At NYU Law, students are encouraged to take advantage of all the Law School has to offer, from working directly with faculty on their research, to getting involved with our centers, to participating in clinics and student organizations. Here are some opportunities for those specifically interested in litigation and procedure:
The Arthur Garfield Hays Civil Liberties Program, the oldest and most respected program of its kind in the United States, awards fellowships to a small group of third-year students committed to civil liberties. Fellows work in special internships, usually two during the academic year, for civil liberties and other human rights organizations on litigation, policy recommendations, and other law-related assignments. They also attend a seminar and have opportunities to meet with distinguished practitioners and former fellows.
As one of NYU Law’s 10 academic journals, NYU Moot Court Board publishes an annual casebook, participates in more than a dozen major moot court competitions each year, and holds an international moot court competition at NYU Law. Students interested in global issues can also apply for international moot court competition funding.
Legislative and Regulatory Process Clinic students, led by Robert Bauer and Sally Katzen, are introduced to the roles and skills of the government lawyer while working in Washington, DC. The clinic provides an understanding of government decision-making that will help those students intending to seek positions in the government and offers those heading to the private sector greater insight into the workings of government that often significantly affect their clients.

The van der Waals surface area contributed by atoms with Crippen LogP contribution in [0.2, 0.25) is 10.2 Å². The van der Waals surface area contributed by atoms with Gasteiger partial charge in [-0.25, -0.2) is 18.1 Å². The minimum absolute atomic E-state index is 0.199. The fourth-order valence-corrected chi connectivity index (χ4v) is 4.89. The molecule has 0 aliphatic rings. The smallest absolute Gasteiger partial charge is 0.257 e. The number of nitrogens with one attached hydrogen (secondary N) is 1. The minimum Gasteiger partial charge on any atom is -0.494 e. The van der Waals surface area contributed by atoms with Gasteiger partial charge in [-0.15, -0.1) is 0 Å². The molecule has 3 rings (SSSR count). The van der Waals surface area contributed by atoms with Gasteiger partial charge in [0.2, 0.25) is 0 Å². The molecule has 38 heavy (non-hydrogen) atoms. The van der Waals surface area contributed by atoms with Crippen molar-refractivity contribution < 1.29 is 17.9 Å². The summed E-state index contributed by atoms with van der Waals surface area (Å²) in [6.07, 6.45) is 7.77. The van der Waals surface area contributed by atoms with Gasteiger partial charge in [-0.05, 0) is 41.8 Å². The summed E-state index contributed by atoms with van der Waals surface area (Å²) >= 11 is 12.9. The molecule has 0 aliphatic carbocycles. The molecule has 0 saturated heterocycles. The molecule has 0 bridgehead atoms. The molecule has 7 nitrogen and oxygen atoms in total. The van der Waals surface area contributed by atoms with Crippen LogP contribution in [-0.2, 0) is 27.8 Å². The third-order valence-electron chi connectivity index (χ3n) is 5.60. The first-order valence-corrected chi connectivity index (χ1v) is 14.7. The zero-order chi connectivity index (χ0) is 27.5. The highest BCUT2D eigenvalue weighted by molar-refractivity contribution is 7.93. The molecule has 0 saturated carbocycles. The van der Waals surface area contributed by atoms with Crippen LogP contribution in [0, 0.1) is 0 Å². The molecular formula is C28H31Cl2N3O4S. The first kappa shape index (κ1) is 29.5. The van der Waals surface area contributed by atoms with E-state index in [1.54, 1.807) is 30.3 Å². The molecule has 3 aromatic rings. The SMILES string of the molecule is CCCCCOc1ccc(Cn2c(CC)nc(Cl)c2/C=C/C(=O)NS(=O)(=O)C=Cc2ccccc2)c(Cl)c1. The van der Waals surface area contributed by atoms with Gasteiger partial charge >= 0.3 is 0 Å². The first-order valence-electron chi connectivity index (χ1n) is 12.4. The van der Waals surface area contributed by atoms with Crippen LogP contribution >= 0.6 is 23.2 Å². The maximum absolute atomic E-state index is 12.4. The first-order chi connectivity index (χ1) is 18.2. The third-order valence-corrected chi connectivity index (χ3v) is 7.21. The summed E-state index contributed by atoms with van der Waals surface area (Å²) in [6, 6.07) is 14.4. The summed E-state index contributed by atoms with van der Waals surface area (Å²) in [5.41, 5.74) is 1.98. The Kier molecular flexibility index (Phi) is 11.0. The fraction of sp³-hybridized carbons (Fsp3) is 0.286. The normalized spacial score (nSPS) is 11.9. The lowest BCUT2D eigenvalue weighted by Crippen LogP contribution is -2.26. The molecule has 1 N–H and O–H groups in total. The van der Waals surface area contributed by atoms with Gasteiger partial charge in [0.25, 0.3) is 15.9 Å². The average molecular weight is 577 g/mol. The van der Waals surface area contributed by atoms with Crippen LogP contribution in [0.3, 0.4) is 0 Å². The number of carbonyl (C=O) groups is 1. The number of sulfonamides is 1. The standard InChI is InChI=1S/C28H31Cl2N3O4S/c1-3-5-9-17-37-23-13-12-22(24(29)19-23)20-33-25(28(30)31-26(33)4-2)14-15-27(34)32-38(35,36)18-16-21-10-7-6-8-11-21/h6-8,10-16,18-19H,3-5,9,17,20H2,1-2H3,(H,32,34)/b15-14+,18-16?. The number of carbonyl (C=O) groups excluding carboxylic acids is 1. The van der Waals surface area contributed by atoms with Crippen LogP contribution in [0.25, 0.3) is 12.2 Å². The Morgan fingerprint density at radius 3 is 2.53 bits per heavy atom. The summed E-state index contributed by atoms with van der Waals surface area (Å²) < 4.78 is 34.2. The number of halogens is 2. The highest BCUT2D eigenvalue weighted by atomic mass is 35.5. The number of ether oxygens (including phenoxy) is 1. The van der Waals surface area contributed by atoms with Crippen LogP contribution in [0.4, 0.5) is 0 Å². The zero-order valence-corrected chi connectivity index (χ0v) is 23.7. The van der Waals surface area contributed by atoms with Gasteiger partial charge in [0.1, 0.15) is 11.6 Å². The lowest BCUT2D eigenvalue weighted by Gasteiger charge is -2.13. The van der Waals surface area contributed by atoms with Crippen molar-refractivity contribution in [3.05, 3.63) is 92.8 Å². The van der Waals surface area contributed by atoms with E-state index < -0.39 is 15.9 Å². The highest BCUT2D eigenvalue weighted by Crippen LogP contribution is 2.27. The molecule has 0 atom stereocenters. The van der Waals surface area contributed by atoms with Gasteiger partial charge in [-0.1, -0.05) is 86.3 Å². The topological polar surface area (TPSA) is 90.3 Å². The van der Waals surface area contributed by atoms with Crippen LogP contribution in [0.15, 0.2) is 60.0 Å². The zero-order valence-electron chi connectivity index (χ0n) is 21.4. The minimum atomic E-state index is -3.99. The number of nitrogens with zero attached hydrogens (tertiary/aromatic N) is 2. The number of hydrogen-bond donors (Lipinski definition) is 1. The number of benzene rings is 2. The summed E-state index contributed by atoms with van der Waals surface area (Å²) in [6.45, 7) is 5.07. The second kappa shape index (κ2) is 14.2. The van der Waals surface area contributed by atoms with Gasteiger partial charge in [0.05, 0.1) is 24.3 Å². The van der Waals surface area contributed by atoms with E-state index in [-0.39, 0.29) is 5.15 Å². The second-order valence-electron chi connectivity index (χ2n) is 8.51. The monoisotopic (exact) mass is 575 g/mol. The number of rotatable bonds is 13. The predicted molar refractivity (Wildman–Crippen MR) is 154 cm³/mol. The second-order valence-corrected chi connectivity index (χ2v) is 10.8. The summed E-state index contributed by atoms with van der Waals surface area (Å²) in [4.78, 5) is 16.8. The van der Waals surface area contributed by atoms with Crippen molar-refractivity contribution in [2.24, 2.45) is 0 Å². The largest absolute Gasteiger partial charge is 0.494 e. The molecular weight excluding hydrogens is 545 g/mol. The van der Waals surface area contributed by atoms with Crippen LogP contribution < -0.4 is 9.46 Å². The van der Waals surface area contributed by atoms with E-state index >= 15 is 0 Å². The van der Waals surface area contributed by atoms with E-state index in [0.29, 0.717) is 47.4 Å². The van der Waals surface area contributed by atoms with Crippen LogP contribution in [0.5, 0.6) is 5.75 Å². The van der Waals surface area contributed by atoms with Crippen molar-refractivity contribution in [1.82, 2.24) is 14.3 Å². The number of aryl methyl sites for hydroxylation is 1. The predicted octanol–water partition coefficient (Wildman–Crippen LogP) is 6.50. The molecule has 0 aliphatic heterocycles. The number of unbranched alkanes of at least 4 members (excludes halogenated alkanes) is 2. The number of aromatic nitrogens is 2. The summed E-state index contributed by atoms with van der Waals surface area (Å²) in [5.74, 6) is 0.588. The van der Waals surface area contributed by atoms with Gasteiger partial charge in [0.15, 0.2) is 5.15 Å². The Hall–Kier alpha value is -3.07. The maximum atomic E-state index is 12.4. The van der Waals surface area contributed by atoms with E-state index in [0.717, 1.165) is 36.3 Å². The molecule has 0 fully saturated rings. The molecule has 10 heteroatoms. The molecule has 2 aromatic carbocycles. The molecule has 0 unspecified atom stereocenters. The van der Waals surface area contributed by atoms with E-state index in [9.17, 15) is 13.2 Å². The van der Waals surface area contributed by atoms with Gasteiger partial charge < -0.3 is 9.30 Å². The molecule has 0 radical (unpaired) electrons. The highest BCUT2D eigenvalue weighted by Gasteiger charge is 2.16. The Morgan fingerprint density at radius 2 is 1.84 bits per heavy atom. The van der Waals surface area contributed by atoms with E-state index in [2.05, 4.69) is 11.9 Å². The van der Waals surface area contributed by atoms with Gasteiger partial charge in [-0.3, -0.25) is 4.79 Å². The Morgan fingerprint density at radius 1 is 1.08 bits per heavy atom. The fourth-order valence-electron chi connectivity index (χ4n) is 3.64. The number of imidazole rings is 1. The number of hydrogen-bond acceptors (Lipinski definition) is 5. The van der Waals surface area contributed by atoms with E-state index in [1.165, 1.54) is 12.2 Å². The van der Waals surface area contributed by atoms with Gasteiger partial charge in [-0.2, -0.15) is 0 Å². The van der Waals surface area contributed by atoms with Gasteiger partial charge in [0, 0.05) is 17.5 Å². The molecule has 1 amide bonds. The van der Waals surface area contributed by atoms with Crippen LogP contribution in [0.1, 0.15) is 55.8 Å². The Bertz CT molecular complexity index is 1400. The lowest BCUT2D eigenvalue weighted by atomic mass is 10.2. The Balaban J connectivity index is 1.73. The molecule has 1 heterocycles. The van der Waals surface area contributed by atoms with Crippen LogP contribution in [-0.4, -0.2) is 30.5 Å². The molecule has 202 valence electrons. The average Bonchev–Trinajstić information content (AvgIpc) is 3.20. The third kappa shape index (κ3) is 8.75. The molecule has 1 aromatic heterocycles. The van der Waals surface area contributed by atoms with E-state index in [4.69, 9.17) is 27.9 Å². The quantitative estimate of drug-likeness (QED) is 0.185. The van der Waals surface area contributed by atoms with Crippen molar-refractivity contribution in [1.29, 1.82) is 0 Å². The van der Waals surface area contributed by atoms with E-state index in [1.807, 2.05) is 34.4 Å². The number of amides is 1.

NYU Law’s Judicial Clerkship Office works with students to help them secure summer and post-graduate clerkships with judges throughout the country and abroad. Clerkships offer NYU Law graduates the opportunity to put theory into practice while learning directly from the judges they serve. NYU Law alumni have secured clerkships at all levels of the judiciary, including the Supreme Court of the United States. JD and LLM graduates have also accepted clerkships on the International Court of Justice in The Hague.
Our Office of Career Services and the Public Interest Law Center (PILC) supports NYU Law students pursuing law jobs in private firms, government offices, and not-for-profit organizations (for example, civil legal services and public defense). Thanks to PILC Summer Funding grants, students regularly spend summers in organizations such as the Center for Constitutional Rights; LatinoJustice PRLDEF; NAACP Legal Defense and Educational Fund; New York Lawyers for the Public Interest; the US Department of Justice; and the US Equal Employment Opportunity Commission. Students also should be alert to special fellowship opportunities that may be available for 1L and 2L summer placements.
The LLM in International Business, Regulation, Litigation, and Arbitration focuses on transnational civil litigation.